Understand that you WILL take gut-wrenching beats worse than you're used to taking because getting stacked a couple times in a ring session or being dry-gulched by a beat to lose HU in a 45 man ain't gonna sting like getting robbed by a 2-outer when you're a few peeps away from a FT after 6-7 hours of playing. It's going to happen and you have to dust yourself off and understand that and move on.

Bottom line with MTT's ...nothing in poker will break your heart more and conversely nothing in poker can make you more euphoric. To me they're the windmill most worth tilting at,just don't let them tilt you.
 
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Mon Sep 16, 2013, 09:56 AM
(#3)
raccy's Avatar
Since: May 2013
Posts: 130
If you play only once and finish 1st, you'll definitely be a profitable player over the next few hundred MTTs, but that's not how it works. If you are a winning player, you should have a positive ROI after around 100 MTTs. But if you have a positive ROI after 100 MTTs, you might still not be a winning player, or if your ROI is negative over the same amount of MTTs, you might still be a winning player. Take a look at your profit history and if it's mostly positive, you're probably a winning player. If it's mostly negative and going down, you're probably not.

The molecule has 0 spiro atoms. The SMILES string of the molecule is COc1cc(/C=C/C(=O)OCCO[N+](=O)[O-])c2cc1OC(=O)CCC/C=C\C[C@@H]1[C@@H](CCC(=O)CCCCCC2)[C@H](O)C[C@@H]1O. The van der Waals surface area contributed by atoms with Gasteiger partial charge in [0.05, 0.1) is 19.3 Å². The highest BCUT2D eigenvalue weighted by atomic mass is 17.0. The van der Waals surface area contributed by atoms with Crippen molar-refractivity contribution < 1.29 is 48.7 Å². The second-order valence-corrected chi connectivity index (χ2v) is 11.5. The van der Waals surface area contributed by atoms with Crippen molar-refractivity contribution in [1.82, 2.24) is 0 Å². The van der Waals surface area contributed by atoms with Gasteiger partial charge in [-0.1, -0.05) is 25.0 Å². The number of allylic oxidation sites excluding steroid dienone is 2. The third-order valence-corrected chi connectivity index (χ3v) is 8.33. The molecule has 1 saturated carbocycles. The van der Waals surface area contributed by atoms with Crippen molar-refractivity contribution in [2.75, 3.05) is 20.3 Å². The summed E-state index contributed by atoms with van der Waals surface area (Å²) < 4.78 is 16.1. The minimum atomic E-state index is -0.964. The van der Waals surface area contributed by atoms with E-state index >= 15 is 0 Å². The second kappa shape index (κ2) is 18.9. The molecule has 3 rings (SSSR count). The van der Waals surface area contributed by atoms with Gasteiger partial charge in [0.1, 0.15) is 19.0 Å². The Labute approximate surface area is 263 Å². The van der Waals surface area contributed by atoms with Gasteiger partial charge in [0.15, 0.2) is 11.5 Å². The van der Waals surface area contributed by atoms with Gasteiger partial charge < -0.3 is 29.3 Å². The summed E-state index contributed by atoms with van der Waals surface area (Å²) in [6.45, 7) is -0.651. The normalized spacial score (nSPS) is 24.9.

It also depends on the field size which is probably around 2000-3000 in those MTTs?

I don't think you need a huge bankroll for these because you're not really grinding them. You should be fine if you can put aside $5/day but it's better to consider that amount lost money because you shouldn't expect to finish ITM every day. However, the field is quite soft all the way at micro stakes so it shouldn't take long to make it deep a couple of times too.